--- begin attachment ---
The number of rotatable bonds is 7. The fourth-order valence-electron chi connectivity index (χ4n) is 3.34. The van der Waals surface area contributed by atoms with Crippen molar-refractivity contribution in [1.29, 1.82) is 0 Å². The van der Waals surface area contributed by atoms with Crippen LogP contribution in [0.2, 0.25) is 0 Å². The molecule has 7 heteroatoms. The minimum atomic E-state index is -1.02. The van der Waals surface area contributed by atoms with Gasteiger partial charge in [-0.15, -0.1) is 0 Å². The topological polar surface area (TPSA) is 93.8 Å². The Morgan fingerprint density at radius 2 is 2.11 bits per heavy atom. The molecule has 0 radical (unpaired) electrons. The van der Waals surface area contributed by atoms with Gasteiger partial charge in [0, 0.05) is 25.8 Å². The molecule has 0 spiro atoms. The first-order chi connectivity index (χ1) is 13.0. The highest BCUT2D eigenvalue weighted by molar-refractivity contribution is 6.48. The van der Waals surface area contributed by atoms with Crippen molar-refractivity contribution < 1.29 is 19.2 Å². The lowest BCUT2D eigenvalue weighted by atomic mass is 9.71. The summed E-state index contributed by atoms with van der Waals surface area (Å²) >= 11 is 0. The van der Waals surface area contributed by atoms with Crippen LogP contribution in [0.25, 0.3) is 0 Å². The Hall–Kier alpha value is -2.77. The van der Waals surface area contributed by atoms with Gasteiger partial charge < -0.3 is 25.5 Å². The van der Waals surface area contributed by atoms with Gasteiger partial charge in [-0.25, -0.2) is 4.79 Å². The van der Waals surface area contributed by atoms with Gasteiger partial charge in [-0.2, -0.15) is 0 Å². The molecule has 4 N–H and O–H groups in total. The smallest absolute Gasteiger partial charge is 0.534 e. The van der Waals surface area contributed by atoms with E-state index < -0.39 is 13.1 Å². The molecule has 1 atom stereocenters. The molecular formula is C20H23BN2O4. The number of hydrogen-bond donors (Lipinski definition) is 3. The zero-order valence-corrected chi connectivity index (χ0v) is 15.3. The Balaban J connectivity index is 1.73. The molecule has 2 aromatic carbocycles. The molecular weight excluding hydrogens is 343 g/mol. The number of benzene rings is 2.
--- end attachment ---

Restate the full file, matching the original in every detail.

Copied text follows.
The number of rotatable bonds is 7. The fourth-order valence-electron chi connectivity index (χ4n) is 3.34. The van der Waals surface area contributed by atoms with Crippen molar-refractivity contribution in [1.29, 1.82) is 0 Å². The van der Waals surface area contributed by atoms with Crippen LogP contribution in [0.2, 0.25) is 0 Å². The molecule has 7 heteroatoms. The minimum atomic E-state index is -1.02. The van der Waals surface area contributed by atoms with Gasteiger partial charge in [-0.15, -0.1) is 0 Å². The topological polar surface area (TPSA) is 93.8 Å². The Morgan fingerprint density at radius 2 is 2.11 bits per heavy atom. The molecule has 0 radical (unpaired) electrons. The van der Waals surface area contributed by atoms with Gasteiger partial charge in [0, 0.05) is 25.8 Å². The molecule has 0 spiro atoms. The first-order chi connectivity index (χ1) is 13.0. The highest BCUT2D eigenvalue weighted by molar-refractivity contribution is 6.48. The van der Waals surface area contributed by atoms with Crippen molar-refractivity contribution < 1.29 is 19.2 Å². The lowest BCUT2D eigenvalue weighted by atomic mass is 9.71. The summed E-state index contributed by atoms with van der Waals surface area (Å²) >= 11 is 0. The van der Waals surface area contributed by atoms with Crippen LogP contribution in [0.25, 0.3) is 0 Å². The Hall–Kier alpha value is -2.77. The van der Waals surface area contributed by atoms with Gasteiger partial charge < -0.3 is 25.5 Å². The van der Waals surface area contributed by atoms with Gasteiger partial charge in [-0.25, -0.2) is 4.79 Å². The van der Waals surface area contributed by atoms with Gasteiger partial charge in [-0.2, -0.15) is 0 Å². The molecule has 4 N–H and O–H groups in total. The smallest absolute Gasteiger partial charge is 0.534 e. The van der Waals surface area contributed by atoms with E-state index < -0.39 is 13.1 Å². The molecule has 1 atom stereocenters. The molecular formula is C20H23BN2O4. The number of hydrogen-bond donors (Lipinski definition) is 3. The zero-order valence-corrected chi connectivity index (χ0v) is 15.3. The Balaban J connectivity index is 1.73. The molecule has 2 aromatic carbocycles. The molecular weight excluding hydrogens is 343 g/mol. The number of benzene rings is 2.